Now you know why bookkeeping is important. There are more benefit businesses will gain from bookkeeping. In general, it can save businesses time, money, and stress! If businesses need to implement this integral process, consider hiring a professional or contact us. We are here to help train business owners to encourage business growth together.

12.29 2020

Form 1099-MISC

What is Form 1099-MISC?

Form 1099-MISC is to report payments made in course of a trade or business to non-employee. Although the 1099MISC is still in use, contractor payments made in 2020 and beyond will be reported on the new form 1099-NEC.

Form 1099-Misc and Instructions

 

 

 

  • Rents (Box 1)

Enter amounts of $600 or more for all types of rents

 

  • Other Income (Box 3)

Enter other income of $600 or more required to be reported on Form 1099-MISC that is not reportable in one of the other boxes on the for

 

  • Gross Proceeds Paid to an Attorney (Box 10)

Enter gross proceeds of $600 or more paid to an attorney in connection with legal services (regardless of whether the services are performed for the payer)

 

  • Fishing Boat Proceeds (Box 5)

Enter the individual’s share of all proceeds from the sale of a catch or the FMV of a distribution in kind to each crew member of fishing boats with normally fewer than 10 crew members. A fishing boat has normally fewer than 10 crew members if the average size of the operating crew was fewer than 10

 

  • Medical Payments (Box 6)

Enter payments of $600 or more made in the course of your trade or business to each physician or other vendor or provider of medical or health care services. Include payments made by medical and health care insurers under health, accident, and sickness insurance programs. If payment is made to a corporation, list the corporation as the recipient rather than the individual providing the services. Payments to persons providing health care services often include charges for injections, drugs, dentures, and similar items. In these cases, the entire payment is subject to information reporting. You are not required to report payments to pharmacies for prescription drugs

 

  • Direct Sales (Box 7)

Enter an “X” in the checkbox for sales by you of $5,000 or more of consumer products to a person on a buy-sell, deposit-commission, or other commission basis for resale (by the buyer or any other person) anywhere other than in a permanent retail establishment. Do not enter a dollar amount in this box. The report you must give to the recipient for these direct sales need not be made on the official form. It may be in the form of a letter showing this information along with commissions, prizes, awards, etc.

 

  • Substitute Payments in lieu of dividends or interest (Box 8)

Enter aggregate payments of at least $10 of substitute payments received by a broker for a customer in lieu of dividends or tax-exempt interest as a result of a loan of a customer’s securities. Substitute payment means a payment in lieu of (a) a dividend, or (b) tax-exempt interest to the extent that interest (including original issue discount) has accrued while the securities were on loan. For this purpose, a customer includes an individual, trust, estate, partnership, association, company, or corporation.

 

  • Crop Insurance Proceeds (Box 9)

Enter crop insurance proceeds of $600 or more paid to farmers by insurance companies unless the farmer has informed the insurance company that expenses have been capitalized under section 278, 263A, or 447 of Instructions for Forms 1099-MISC and 1099-NEC.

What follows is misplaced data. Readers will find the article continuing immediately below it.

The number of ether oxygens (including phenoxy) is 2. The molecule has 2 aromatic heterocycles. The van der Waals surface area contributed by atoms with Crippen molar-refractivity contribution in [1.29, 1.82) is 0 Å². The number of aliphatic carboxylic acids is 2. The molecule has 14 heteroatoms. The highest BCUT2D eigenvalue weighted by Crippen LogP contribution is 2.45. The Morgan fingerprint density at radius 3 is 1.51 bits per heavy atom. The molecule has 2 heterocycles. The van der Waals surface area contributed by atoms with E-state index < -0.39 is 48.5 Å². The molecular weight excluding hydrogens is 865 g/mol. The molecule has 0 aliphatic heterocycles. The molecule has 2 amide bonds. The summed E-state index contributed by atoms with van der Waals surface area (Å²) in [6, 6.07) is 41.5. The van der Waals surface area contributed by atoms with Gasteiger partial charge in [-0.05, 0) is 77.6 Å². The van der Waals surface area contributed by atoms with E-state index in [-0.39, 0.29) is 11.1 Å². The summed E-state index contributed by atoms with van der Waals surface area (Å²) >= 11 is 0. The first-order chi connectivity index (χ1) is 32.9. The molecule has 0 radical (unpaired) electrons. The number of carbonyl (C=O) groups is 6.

• Excess Golden Parachute (Box 13)

Enter any excess golden parachute payments. An excess parachute payment is the amount over the base amount (the average annual compensation for services includible in the individual’s gross income over the most recent 5 tax years). Find additional detail on page 11 of the Instructions for Forms 1099-MISC and 1099-NEC.

 

  • Federal tax withheld (Box 4)

Enter backup withholding. For example, persons who have not furnished their TINs to you are subject to withholding on payments required to be reported in box 1. For more information on backup withholding, including the rate, see Instructions for Forms 1099-MISC and 1099-NEC

 

Reminder – Form W-2s and 1099s Are Due in January

 

When you running a small business, it is important to know which form is used when the tax season come. The most common forms in business are Form W-2s and 1099s.

 

  

What is Form W-2?

Let’s start with a quick refresher: Form W-2 is the document that employers use to report each employee’s wages and earnings to the IRS as well as the employees.

How to file Form W-2?

Most businesses use accounting and payroll software, which will complete fillings of Form W-2 for employers, even automatically mailing the employee copies to them. You can file from e-file or paper and send it to IRS.

This is a Form W-2

 

Understanding payment categories for the Form 1099s

What is new for tax year 2020?

From 2020, the IRS has introduced the new Form 1099-NEC just for reporting independent contractor income. Because of this, you are no longer using Form 1099-MISC for reporting non-employee compensation. Let’s check out new arrangement and box numbers for reporting certain income.

 

What is Form 1099-NEC?

Form 1099- NEC is a new document specifically used to report the amounts for non-employee who worked for you during 2020 and earned more than $600. Non-employee who is not on payroll on a contract basis. If you do not have contractor’s information, ask them to fill out Form W-9 for the preparation of Form 1099-NEC.

 

New:  If you filed Form 1099-MISC with only Box 7 in the past, you should more likely to choose Box 1 (Nonemployee compensation) on the Form 1099-NEC.

 

What is Form 1099-MISC?

Form 1099-MISC is to report payments made in course of a trade or business to non-employee.

Lean more about Form 1099-Misc Boxes

 

Ready to file your 1099s, see What is a 1099 and do I need to file one?

Deadline: January 31, 2021

 

 

What if missing the filing deadline?

If you missed the deadline of January 31, 2021, you will need to pay a penalty depending on how late the filing is.

  • $50 if you file within 30 days
  • $100 if you file more than 30 days late, but before August 1
  • $260 if you file on or after August 1